Rolls Royce is partnering with Intel with an ambition to build the first completely autonomous ship. Rolls Royce, a company known for its luxury cars, has taken the challenge of building autonomous ships since 2016.
The company announced on Monday that it is working with Intel to develop a full fleet of autonomous cargo vessels that require no humans onboard by 2025. In order to take its first step towards launching this un-crewed vessel, it introduced the Intelligent Awareness System in one of the crewed vessels this year.
The system is packed with a large network full of cameras, radar, and LIDAR, which are controlled by a centralized program. With the help of vision algorithms, it can detect obstacles in night time and within the busy ports.
With the new deal that Rolls Royce has struck with Intel, the firms plan to use 3D NAND solid-state drives for storing the data that would come from this network and use Intel Xeon chips to process this information. The intelligent awareness system is a revolutionary next step in the technology because it will have the capacity to automatically classify any obstacles around it, that include tankers, ship, cruise, pleasure craft or tugs.
Additionally, it also helps in improving the visibility in case of adverse weather conditions because it combines data from several sources. It is immensely helpful in cases where the ship navigates in places like docks with close quarters.
Kevin Daffey, the director of ship intelligence of Rolls Royce, said: “We’re delighted to sign this agreement with Intel, and look forward to working together on developing exciting new technologies and products, which will play a big part in enabling the safe operation of autonomous ships.”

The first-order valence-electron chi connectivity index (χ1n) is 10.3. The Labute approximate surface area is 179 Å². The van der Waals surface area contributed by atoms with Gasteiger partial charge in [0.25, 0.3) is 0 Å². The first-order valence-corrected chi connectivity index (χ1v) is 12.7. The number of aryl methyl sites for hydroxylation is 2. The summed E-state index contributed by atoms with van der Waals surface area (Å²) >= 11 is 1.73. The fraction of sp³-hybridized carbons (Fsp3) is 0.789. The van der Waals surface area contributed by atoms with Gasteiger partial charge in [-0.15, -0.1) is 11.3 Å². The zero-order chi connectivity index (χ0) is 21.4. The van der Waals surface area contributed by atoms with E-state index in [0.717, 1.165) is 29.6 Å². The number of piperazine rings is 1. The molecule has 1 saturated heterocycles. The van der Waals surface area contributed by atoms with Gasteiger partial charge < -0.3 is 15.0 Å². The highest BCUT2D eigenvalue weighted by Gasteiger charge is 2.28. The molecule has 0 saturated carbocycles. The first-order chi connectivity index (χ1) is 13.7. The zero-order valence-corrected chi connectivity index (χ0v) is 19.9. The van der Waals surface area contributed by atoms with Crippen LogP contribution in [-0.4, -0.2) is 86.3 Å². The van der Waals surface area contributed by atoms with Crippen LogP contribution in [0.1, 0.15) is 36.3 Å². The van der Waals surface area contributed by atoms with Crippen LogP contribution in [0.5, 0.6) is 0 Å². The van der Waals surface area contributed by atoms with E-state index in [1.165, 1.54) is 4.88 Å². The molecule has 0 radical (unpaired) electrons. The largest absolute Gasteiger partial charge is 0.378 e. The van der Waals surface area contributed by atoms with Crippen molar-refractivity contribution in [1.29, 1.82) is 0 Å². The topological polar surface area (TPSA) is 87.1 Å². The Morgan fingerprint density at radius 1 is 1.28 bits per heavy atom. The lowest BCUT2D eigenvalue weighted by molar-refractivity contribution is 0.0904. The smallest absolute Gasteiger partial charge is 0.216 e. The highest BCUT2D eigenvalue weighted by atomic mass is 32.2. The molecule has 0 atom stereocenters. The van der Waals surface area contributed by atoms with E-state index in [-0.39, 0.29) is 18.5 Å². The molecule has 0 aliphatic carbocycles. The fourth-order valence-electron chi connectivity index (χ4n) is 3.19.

Rolls Royce and Intel are champions in their respective fields. Therefore, the coming together of these two giants would result in a great design and in sophisticated, intelligent machinery in the autonomous ships.
This new collaboration will lead to advancement in ship technology with a smart, data-centric and connected system for cargo owners, ports, operators and ship owners.
“This collaboration can help us to support ship owners in the automation of their navigation and operations, reducing the opportunity for human error and allowing crews to focus on more valuable tasks,” Daffey added.
The focus of both the companies is on safety, and they aim to build these ships with the similar technology that is found in smart cities as well as autonomous drones and cars. This advancement is definitely a feat in the history of maritime technology.
This collaboration is only bound to work in the betterment of ships and vessels to empower them and make them more self-sufficient without the need for human intervention.